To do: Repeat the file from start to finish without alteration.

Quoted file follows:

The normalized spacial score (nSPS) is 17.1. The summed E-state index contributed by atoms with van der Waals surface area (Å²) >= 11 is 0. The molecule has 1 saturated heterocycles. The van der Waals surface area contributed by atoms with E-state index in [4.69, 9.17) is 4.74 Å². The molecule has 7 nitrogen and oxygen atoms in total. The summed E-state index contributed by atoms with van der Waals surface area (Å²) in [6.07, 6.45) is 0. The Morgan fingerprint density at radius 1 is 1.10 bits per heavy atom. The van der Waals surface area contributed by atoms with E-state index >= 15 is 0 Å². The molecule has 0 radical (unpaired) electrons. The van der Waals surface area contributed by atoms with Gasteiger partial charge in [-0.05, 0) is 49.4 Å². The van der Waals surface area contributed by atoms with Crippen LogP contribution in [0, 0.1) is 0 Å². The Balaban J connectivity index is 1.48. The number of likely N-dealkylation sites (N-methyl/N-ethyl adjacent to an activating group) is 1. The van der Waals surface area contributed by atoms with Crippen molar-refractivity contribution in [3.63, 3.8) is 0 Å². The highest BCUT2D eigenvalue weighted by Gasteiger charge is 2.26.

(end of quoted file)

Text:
The normalized spacial score (nSPS) is 17.1. The summed E-state index contributed by atoms with van der Waals surface area (Å²) >= 11 is 0. The molecule has 1 saturated heterocycles. The van der Waals surface area contributed by atoms with E-state index in [4.69, 9.17) is 4.74 Å². The molecule has 7 nitrogen and oxygen atoms in total. The summed E-state index contributed by atoms with van der Waals surface area (Å²) in [6.07, 6.45) is 0. The Morgan fingerprint density at radius 1 is 1.10 bits per heavy atom. The van der Waals surface area contributed by atoms with E-state index >= 15 is 0 Å². The molecule has 0 radical (unpaired) electrons. The van der Waals surface area contributed by atoms with Gasteiger partial charge in [-0.05, 0) is 49.4 Å². The van der Waals surface area contributed by atoms with Crippen LogP contribution in [0, 0.1) is 0 Å². The Balaban J connectivity index is 1.48. The number of likely N-dealkylation sites (N-methyl/N-ethyl adjacent to an activating group) is 1. The van der Waals surface area contributed by atoms with Crippen molar-refractivity contribution in [3.63, 3.8) is 0 Å². The highest BCUT2D eigenvalue weighted by Gasteiger charge is 2.26.